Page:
I know you're dying for the August trip report (ha!), but I just shoved my superego out of the way and created a group on Ravelry for people interested in my designs. So, if you read this here blog and are a member of Ravelry, come join us (me) here! Don't leave me all by myself over there, people. Mwah.

06 September 2011

Wish List, Birthday 2011

Yeah, so you're going to have to wait for the trip report from August. Life has been busy. And today is one week before the big four-oh for me, so it's time for a birthday wish list. Yippee!

  • Madeline Tosh yarn - any, all. [link]
  • The new edition of Maggie Righetti's Sweater Design in Plain English. [link]
  • Anything from my Etsy wish list - Seriously? There are amazing things over there! [link
  • Rainboots - rain is forecast all week long, and I threw out my leaking boots in the spring. I'm between Bogs, which Isobel has and loves, and some Hunter boots. Any advice would be much appreciated.
  • A job and some clothes to wear to it. I applied for the Director of Communications position at the kids' school and have had occasional work wardrobe fantasies ever since, mostly J. Crew.
  • Bill Cunningham New York - this documentary was so delightful, and it's being released on my birthday. [link]
  • Pampering - massage, manicure, pedicure, stuff like that. Sadly, I don't really know where to go in the city (ridiculous, I know), since all the well-known ones seem very spendy. I feel like there must be secret, cool places that don't charge and arm and a leg to work on your arms and legs. I'm probably delusional.
  • A new laundry basket, preferably not plastic. I know. But I'm a Virgo, and mine is falling apart. And nice tools make the job slightly less onerous. There is a gorgeous Shaker one... [link]
  • Wolff cage-bottom dress form - there's one in my Etsy wish list for $1400, which is crazy (crazier than a $100 laundry basket, even), but there must be a way for me to get one of these here in New York City...
  • A new bike - not sure which one, though. Actually, I'd love a Vespa, since this is a *wish* list, but it's extremely impractical with the little ones. Maybe in ten years - then I could be the cool mom dropping Penelope off at her new high school. (OMG, panic attack.)
  • Whatever one needs to run away with one's husband for a romantic weekend in Paris (in early November).
  • A sleeve for my laptop. I like the Moleskine one but feel it's too cheap (plastic) for the price. So, something cool but, you know, not flimsy. [link]
  • Alternatively, a new computer/laptop bag that can also hold my DSLR. The one I have is a Timbuk2, and it's fine, but sometimes you want something new, especially when you're wishing. Maybe an Epiphanie? Clover or Paris, but I hesitate over the braided handle or studding - not really me, but maybe I'd like it. [link]
  • Macarons. Love them. Laduree just opened an outpost on the UES. I'm sure they will be featured on Gossip Girl in a matter of weeks. [link]
I'm sure I could come up with more cool, fun (OK, a laundry basket isn't exactly fun. For you.) things, but there is much laundry (see!) to be done to get ready for the first day of school tomorrow.

02 September 2011


Wow, it's my favorite time of year again. I do love September, and it's not just because my birthday is this month (13th for those of you worried about getting my present here on time ;) I love the still-warm days and cool nights, that hint of crispness in the air, and, as a parent, that the kids are heading back to school.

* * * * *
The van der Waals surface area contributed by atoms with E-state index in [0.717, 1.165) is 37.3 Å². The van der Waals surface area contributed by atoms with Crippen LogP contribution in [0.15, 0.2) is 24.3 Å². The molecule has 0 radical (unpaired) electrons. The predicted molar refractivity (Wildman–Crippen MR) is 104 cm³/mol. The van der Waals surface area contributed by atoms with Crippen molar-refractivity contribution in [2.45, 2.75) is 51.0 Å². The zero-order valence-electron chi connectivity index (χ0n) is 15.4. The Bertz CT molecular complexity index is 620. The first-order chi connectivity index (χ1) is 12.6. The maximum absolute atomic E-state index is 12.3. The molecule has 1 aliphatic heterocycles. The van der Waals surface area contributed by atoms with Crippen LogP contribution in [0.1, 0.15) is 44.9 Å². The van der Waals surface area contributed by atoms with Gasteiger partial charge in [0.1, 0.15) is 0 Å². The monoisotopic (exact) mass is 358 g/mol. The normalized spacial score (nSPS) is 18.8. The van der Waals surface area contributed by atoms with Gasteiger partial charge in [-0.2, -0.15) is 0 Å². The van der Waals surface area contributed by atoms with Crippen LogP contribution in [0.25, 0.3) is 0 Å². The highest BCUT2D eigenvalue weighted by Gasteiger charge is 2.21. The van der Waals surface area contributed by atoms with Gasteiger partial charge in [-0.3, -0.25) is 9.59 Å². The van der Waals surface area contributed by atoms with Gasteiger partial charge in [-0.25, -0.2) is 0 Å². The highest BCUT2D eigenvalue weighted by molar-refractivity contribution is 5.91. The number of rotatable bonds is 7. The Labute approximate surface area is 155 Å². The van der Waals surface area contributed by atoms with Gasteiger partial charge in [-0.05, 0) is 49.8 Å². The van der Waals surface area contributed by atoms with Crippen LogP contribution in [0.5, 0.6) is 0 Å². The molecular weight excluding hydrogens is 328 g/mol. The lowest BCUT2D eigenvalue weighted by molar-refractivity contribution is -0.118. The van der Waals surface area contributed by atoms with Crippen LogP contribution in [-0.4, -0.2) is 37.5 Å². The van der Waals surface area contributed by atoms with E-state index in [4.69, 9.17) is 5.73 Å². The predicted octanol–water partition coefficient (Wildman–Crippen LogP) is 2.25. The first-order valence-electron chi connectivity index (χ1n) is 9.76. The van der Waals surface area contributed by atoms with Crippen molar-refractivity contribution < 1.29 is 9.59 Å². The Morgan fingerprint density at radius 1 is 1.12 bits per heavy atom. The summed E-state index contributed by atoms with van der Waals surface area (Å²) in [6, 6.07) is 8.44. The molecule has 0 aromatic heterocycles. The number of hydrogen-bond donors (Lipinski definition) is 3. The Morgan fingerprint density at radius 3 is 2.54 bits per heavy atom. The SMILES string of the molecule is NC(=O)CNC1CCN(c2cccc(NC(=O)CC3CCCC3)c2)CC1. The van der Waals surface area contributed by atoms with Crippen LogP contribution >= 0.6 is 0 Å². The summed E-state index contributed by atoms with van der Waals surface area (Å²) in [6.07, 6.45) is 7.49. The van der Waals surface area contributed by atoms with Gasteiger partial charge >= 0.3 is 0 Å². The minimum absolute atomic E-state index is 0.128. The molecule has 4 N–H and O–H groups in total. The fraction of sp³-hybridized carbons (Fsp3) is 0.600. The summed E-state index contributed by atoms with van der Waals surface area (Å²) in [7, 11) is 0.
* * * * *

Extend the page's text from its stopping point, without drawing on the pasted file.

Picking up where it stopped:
To celebrate the anniversary of my birth and all the lovely things September brings, you can get 20% off anything in my Ravelry and Etsy stores all month long. Just use the code "September20" on either site.

We were all over the place in the month of August, so once I get my new pattern off to the tech editor, I'll be able to write up a "trip report". Hope you had a great August - I'll let you know all about mine tomorrow.

08 August 2011


And the living is ... hot. Due to a variety of unforeseen (and unfortunate) circumstances, we've been in New York all summer. No Maine for us. Sigh.

We've spent most mornings at the playground enjoying the sprinklers. Well, the girls have enjoyed them, while I've sat on various benches knitting up sleeves (conveniently small enough to fit in my purse). And in the afternoon during Penelope's naptime in the air conditioning, Isobel and I have watched movies, read books, and knit sweater bodies. I've been working on a Knitty submission and a pattern to be self-published once Jane Austen Knits comes out. Sadly, both are not ready for their close-ups (and Knitty gets upset if you show things pre-publication).

Night watch cap (summer version)
Guess who is ready for her close-up?
I've also worked a version of my Night Watch Cap pattern in Rowan Calmer that, hopefully, will make a good chemo cap for a friend's sister. Penelope modeled it for me at the aforementioned playground. That Calmer is an interesting yarn - very squishy and stretchy. Perfect for a chemo cap, since it's soft and machine-washable. Makes a great ribbed hat.

And Isobel has been working on a blanket and pillow set for her doll. Yes, she's finally gotten on the knitting train! Not quite obsessive yet, but definitely working on her knit stitch. I've outfitted her with a bag of Malabrigo leftovers. What? It's not like I'm piling my cashmere and KSH in her lap :)

So, we're off to Boston this weekend. Isobel will get to spend some time with my ex and some of his extended family. I will get to at least one North Shore beach and hit up the Fiber Revival on Saturday. And we may tour Fenway Park on Sunday morning - what else are you going to do when the Sox are on a road trip? There will also be a burger and shake taste-off at Mr. Bartley's (we'll compare to our Friday Family Date spot, Mel's Burger Bar).